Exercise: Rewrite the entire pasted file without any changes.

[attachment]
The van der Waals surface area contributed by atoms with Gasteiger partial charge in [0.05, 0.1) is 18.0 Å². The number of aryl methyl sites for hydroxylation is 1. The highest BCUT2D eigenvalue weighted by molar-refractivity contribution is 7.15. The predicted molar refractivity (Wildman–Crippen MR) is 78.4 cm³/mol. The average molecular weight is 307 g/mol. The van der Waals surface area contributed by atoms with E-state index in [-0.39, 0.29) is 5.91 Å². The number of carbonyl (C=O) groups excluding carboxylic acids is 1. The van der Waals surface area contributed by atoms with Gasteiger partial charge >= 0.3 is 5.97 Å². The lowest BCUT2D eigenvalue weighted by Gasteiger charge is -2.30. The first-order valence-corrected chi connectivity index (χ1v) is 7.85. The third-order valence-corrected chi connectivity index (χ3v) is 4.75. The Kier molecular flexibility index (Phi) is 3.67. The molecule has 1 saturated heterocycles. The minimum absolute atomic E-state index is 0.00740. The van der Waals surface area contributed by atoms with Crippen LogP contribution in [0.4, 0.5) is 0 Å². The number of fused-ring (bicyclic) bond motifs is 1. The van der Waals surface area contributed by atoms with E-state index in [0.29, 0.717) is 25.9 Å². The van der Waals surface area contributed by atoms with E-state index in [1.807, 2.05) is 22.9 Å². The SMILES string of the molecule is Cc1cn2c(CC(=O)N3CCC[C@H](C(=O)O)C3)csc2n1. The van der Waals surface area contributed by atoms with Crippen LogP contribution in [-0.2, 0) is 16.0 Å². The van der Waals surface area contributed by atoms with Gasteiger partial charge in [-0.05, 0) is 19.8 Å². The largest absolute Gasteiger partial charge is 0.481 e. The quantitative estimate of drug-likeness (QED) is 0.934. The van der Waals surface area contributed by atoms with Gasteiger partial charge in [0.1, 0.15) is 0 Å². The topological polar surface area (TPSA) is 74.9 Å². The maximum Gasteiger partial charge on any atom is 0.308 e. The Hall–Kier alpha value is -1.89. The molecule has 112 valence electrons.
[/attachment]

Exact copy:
The van der Waals surface area contributed by atoms with Gasteiger partial charge in [0.05, 0.1) is 18.0 Å². The number of aryl methyl sites for hydroxylation is 1. The highest BCUT2D eigenvalue weighted by molar-refractivity contribution is 7.15. The predicted molar refractivity (Wildman–Crippen MR) is 78.4 cm³/mol. The average molecular weight is 307 g/mol. The van der Waals surface area contributed by atoms with E-state index in [-0.39, 0.29) is 5.91 Å². The number of carbonyl (C=O) groups excluding carboxylic acids is 1. The van der Waals surface area contributed by atoms with Gasteiger partial charge >= 0.3 is 5.97 Å². The lowest BCUT2D eigenvalue weighted by Gasteiger charge is -2.30. The first-order valence-corrected chi connectivity index (χ1v) is 7.85. The third-order valence-corrected chi connectivity index (χ3v) is 4.75. The Kier molecular flexibility index (Phi) is 3.67. The molecule has 1 saturated heterocycles. The minimum absolute atomic E-state index is 0.00740. The van der Waals surface area contributed by atoms with Crippen LogP contribution in [0.4, 0.5) is 0 Å². The number of fused-ring (bicyclic) bond motifs is 1. The van der Waals surface area contributed by atoms with E-state index in [0.29, 0.717) is 25.9 Å². The van der Waals surface area contributed by atoms with E-state index in [1.807, 2.05) is 22.9 Å². The SMILES string of the molecule is Cc1cn2c(CC(=O)N3CCC[C@H](C(=O)O)C3)csc2n1. The van der Waals surface area contributed by atoms with Crippen LogP contribution in [-0.2, 0) is 16.0 Å². The van der Waals surface area contributed by atoms with Gasteiger partial charge in [-0.05, 0) is 19.8 Å². The largest absolute Gasteiger partial charge is 0.481 e. The quantitative estimate of drug-likeness (QED) is 0.934. The van der Waals surface area contributed by atoms with Gasteiger partial charge in [0.1, 0.15) is 0 Å². The topological polar surface area (TPSA) is 74.9 Å². The maximum Gasteiger partial charge on any atom is 0.308 e. The Hall–Kier alpha value is -1.89. The molecule has 112 valence electrons.